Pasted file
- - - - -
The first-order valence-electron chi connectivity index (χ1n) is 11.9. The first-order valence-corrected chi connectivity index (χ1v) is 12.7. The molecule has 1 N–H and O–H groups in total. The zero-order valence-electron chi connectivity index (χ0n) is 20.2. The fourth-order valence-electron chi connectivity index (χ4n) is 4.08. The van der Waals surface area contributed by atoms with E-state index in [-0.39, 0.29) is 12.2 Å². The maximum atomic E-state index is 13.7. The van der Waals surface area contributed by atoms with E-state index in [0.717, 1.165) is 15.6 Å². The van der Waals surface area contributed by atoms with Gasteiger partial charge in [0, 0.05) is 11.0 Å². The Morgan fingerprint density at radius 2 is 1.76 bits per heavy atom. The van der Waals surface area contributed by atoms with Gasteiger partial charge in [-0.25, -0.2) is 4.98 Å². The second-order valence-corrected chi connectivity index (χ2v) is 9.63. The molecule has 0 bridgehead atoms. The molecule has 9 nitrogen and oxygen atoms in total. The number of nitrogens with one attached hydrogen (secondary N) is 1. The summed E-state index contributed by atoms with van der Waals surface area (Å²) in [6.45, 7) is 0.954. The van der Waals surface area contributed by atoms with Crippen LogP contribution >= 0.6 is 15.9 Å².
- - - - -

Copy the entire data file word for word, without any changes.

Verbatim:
The first-order valence-electron chi connectivity index (χ1n) is 11.9. The first-order valence-corrected chi connectivity index (χ1v) is 12.7. The molecule has 1 N–H and O–H groups in total. The zero-order valence-electron chi connectivity index (χ0n) is 20.2. The fourth-order valence-electron chi connectivity index (χ4n) is 4.08. The van der Waals surface area contributed by atoms with E-state index in [-0.39, 0.29) is 12.2 Å². The maximum atomic E-state index is 13.7. The van der Waals surface area contributed by atoms with E-state index in [0.717, 1.165) is 15.6 Å². The van der Waals surface area contributed by atoms with Gasteiger partial charge in [0, 0.05) is 11.0 Å². The Morgan fingerprint density at radius 2 is 1.76 bits per heavy atom. The van der Waals surface area contributed by atoms with Gasteiger partial charge in [-0.25, -0.2) is 4.98 Å². The second-order valence-corrected chi connectivity index (χ2v) is 9.63. The molecule has 0 bridgehead atoms. The molecule has 9 nitrogen and oxygen atoms in total. The number of nitrogens with one attached hydrogen (secondary N) is 1. The summed E-state index contributed by atoms with van der Waals surface area (Å²) in [6.45, 7) is 0.954. The van der Waals surface area contributed by atoms with Crippen LogP contribution >= 0.6 is 15.9 Å².